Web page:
Monday, January 8, 2007

Preschool Paranoia


Jesus, I think I'm hyperventilating.  I have been naive, friends.  Very naive.

Addie's almost three, and it's only now that I'm starting to understand the whole "why schools matter" thing.  I'm ashamed to even write that.  I mean, I'm an educator, for God's sake.  I should know better.  But there was definitely a part of me that believed that hey, if the parents are pretty smart, and the kids are pretty smart, the school doesn't really matter so much. 

Then there's this:  I went to public schools.  My brother went to public schools.  Between us, we have six degrees from institutions of higher learning (which is maybe not so smart, considering how much debt we accrued).  Still, if public schools produced us, if they were good enough for us, aren't they good enough for my kids?

Well, some are.  And, obviously, some aren't.  This post isn't really even about public schools--Addie won't be in kindergarten for another couple years.  But this is the wild, wild roller coaster ride my mind took when I went to visit two Golden preschools today.  I imagined this being the initial step on a long road that would culminate in unwanted teenage pregnancies, drug abuse, mass murder.  Or at least in our kids not being able to realize their full potential.

Believe me, I'm gagging as we speak on the phrase "realize their full potential."  I do not ever want to be one of those moms who is going on and on about getting her kid into such and such a school.  But here I am, tottering on the brink, one step away from being one of those suburbanite freakshows who shoots her daughter's cheerleading nemesis.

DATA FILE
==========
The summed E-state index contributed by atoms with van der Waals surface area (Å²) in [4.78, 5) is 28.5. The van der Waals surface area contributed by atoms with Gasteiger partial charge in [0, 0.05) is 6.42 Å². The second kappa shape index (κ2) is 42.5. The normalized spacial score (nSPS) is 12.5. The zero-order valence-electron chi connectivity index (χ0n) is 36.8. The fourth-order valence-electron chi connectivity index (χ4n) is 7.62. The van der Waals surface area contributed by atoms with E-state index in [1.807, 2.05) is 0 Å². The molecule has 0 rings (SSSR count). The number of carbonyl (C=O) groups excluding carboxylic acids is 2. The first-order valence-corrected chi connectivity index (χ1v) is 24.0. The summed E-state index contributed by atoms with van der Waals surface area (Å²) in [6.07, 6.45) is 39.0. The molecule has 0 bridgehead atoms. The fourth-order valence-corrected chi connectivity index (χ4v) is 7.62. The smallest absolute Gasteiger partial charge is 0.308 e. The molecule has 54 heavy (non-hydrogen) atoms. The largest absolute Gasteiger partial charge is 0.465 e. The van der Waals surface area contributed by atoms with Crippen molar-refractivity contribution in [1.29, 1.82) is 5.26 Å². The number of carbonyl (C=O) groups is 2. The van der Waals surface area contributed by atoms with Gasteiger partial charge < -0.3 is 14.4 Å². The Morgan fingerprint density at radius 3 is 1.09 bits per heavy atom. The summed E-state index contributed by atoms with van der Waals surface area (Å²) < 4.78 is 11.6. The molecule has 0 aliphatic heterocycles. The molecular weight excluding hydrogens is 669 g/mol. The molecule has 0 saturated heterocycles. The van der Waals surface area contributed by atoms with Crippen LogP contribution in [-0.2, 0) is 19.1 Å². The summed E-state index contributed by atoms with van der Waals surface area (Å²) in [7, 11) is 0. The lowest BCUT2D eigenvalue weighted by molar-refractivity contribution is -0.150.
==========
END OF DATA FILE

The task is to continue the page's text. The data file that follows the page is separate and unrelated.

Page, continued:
But then.  I visited these two preschools today.  And, friends?  I got it.  In big neon lights, I got it.  Good schools matter.  The kind of environment your little kid is in 8 hours a day matters.  Oh, I get all the political implications.  I realize that my perceptions could be viewed as elitist, classist ridiculousness.  Or, it could be seen as a critique of the crappiness of daycare available to working parents in this country.  But I can't help it.  These schools were bad.

Addie, our klutzy, creative little smarty-pants (I'm paraphrasing from her parent-teacher conference last week--ahem) is enrolled in an amazing preschool in Denver, which also happens to be weirdly inexpensive, or at least affordable for us.  The two preschools I looked at today, by contrast, were like holding pens for toddlers.  I half expected there to be a cattle grate inside the front door.  One old lady who was teaching the 3-year-olds, the class Addie would be in if she went there, was screeching, "One at a time!  Shut your mouths!"  At the second preschool, there was only one teacher for the 10 3-5-year-olds, and one (very nice) woman for the seven babies, much fewer than what the state mandates.  Babies were lolling around on the floor like mewling kittens.  Nolie would never stand for it. 

Quick, get me the paper bag.

Maybe things will be better this afternoon.  I'm visiting another preschool, which charges much more than we can afford, and I'll make an appointment with the Montessori here to visit them, too.  But, honestly, if we don't find a good place for the girls that won't bankrupt us, we may be staying in Denver, and I may be getting very familiar with our local buslines into Golden.  Stay tuned.

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